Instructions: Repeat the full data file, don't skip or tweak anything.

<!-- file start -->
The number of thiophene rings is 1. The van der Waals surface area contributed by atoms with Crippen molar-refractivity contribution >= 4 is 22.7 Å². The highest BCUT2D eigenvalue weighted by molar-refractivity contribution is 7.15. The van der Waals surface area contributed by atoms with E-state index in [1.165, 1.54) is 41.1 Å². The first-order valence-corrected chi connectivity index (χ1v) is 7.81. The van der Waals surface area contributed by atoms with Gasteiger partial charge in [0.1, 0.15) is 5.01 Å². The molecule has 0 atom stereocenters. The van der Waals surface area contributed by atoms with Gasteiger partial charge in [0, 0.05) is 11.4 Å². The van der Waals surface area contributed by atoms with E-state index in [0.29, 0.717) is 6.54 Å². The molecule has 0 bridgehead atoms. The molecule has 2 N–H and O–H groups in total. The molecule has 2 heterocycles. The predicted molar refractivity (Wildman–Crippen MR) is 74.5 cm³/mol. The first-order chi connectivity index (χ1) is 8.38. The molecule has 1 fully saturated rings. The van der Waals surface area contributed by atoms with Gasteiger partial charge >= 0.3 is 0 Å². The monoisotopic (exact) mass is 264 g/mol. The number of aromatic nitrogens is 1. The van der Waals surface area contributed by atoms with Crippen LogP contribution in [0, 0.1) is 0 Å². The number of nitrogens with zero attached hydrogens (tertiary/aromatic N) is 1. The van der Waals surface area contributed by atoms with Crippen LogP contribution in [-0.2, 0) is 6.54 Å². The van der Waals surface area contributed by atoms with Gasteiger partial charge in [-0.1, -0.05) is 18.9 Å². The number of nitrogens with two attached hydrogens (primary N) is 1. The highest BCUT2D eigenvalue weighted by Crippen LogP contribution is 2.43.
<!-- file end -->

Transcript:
The number of thiophene rings is 1. The van der Waals surface area contributed by atoms with Crippen molar-refractivity contribution >= 4 is 22.7 Å². The highest BCUT2D eigenvalue weighted by molar-refractivity contribution is 7.15. The van der Waals surface area contributed by atoms with E-state index in [1.165, 1.54) is 41.1 Å². The first-order valence-corrected chi connectivity index (χ1v) is 7.81. The van der Waals surface area contributed by atoms with Gasteiger partial charge in [0.1, 0.15) is 5.01 Å². The molecule has 0 atom stereocenters. The van der Waals surface area contributed by atoms with Gasteiger partial charge in [0, 0.05) is 11.4 Å². The van der Waals surface area contributed by atoms with E-state index in [0.29, 0.717) is 6.54 Å². The molecule has 0 bridgehead atoms. The molecule has 2 N–H and O–H groups in total. The molecule has 2 heterocycles. The predicted molar refractivity (Wildman–Crippen MR) is 74.5 cm³/mol. The first-order chi connectivity index (χ1) is 8.38. The molecule has 1 fully saturated rings. The van der Waals surface area contributed by atoms with Gasteiger partial charge >= 0.3 is 0 Å². The monoisotopic (exact) mass is 264 g/mol. The number of aromatic nitrogens is 1. The van der Waals surface area contributed by atoms with Crippen LogP contribution in [0, 0.1) is 0 Å². The number of nitrogens with zero attached hydrogens (tertiary/aromatic N) is 1. The van der Waals surface area contributed by atoms with Crippen LogP contribution in [-0.2, 0) is 6.54 Å². The van der Waals surface area contributed by atoms with Gasteiger partial charge in [-0.1, -0.05) is 18.9 Å². The number of nitrogens with two attached hydrogens (primary N) is 1. The highest BCUT2D eigenvalue weighted by Crippen LogP contribution is 2.43.